Lifelong Learning at The Highlands

Special Events

25 Year Logo

HAPpy Anniversary

A message from Executive Director, Lloyd Theiss, as we celebrate 25 years and look forward to the future.

Lloyd Theiss Our Director

From an undeveloped 52-acres to a scenic, sprawling campus, The Highlands at Pittsford has become the Rochester area’s premier senior living community. Now, with its first quarter-century in the books, there is much to celebrate about its past, enjoy in its present, and anticipate for its future.

In the 25 years since The Highlands welcomed its first residents, we have always worked as a community, for the community. It is this harmony that has led to our past successes and will allow us to continue to provide the highest quality services and amenities for generations of seniors to come.

The Highlands at Pittsford has always been a leader in senior living. In the early 1990s, Highland Hospital brought to Rochester the then novel concept of offering seniors a congregate living environment that provided various levels of support and care all on one campus. Today, under the much bigger umbrella of the University of Rochester, The Highlands continues to lead the way. In keeping with the University’s motto of “Meliora”, we are Always changing to Better our community.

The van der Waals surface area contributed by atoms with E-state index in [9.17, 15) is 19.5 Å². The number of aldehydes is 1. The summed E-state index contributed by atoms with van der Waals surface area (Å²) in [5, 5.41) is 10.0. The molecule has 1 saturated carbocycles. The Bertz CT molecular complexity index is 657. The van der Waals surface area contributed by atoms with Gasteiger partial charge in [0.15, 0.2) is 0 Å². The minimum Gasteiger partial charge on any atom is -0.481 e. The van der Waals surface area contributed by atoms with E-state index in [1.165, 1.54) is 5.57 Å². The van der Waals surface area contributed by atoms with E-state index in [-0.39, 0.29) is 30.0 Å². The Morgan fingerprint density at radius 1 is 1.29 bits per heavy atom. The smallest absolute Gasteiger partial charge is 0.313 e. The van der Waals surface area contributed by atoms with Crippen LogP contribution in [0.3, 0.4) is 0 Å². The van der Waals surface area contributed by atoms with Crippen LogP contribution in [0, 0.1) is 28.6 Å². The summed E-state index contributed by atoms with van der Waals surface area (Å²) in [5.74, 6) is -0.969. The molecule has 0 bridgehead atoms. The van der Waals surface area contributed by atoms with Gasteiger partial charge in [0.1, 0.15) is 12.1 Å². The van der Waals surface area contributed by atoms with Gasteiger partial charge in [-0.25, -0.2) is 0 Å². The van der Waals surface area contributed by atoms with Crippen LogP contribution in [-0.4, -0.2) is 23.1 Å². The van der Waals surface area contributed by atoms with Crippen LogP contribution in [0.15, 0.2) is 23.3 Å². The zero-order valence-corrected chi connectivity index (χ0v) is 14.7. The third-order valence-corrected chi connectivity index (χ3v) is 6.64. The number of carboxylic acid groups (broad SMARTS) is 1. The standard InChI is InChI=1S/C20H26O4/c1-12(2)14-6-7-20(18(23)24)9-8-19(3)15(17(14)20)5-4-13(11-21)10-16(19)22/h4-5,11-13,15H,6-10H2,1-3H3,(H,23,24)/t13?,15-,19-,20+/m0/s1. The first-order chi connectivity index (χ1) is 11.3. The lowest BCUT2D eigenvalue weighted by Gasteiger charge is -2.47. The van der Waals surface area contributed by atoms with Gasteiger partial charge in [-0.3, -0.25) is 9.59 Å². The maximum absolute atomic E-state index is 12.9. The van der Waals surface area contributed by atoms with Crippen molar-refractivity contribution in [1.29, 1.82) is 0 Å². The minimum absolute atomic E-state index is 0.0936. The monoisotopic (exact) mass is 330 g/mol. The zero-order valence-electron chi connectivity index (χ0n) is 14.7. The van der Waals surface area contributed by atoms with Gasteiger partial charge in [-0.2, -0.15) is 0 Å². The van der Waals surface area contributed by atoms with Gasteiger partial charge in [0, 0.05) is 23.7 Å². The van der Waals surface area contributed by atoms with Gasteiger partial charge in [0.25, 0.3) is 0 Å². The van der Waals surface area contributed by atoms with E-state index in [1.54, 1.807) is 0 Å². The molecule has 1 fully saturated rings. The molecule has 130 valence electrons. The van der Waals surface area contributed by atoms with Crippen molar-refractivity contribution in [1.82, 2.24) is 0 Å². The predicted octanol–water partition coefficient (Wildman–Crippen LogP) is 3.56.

Our affiliation with the University of Rochester has positioned us as the only university-affiliated retirement community in Rochester. The University connection enriches the lives of our residents through an array of educational opportunities as well as a seamless connection to its world-class academic health care system. Our residents benefit from access to some of the area’s finest educational and cultural offerings, including fascinating on-site lectures and discussions led by university faculty. The University’s ties to the Eastman School of Music and the Memorial Art Gallery offer additional enrichment opportunities. In addition, we have the outstanding guidance and support from University of Rochester senior management and a diverse and accomplished Board of Directors.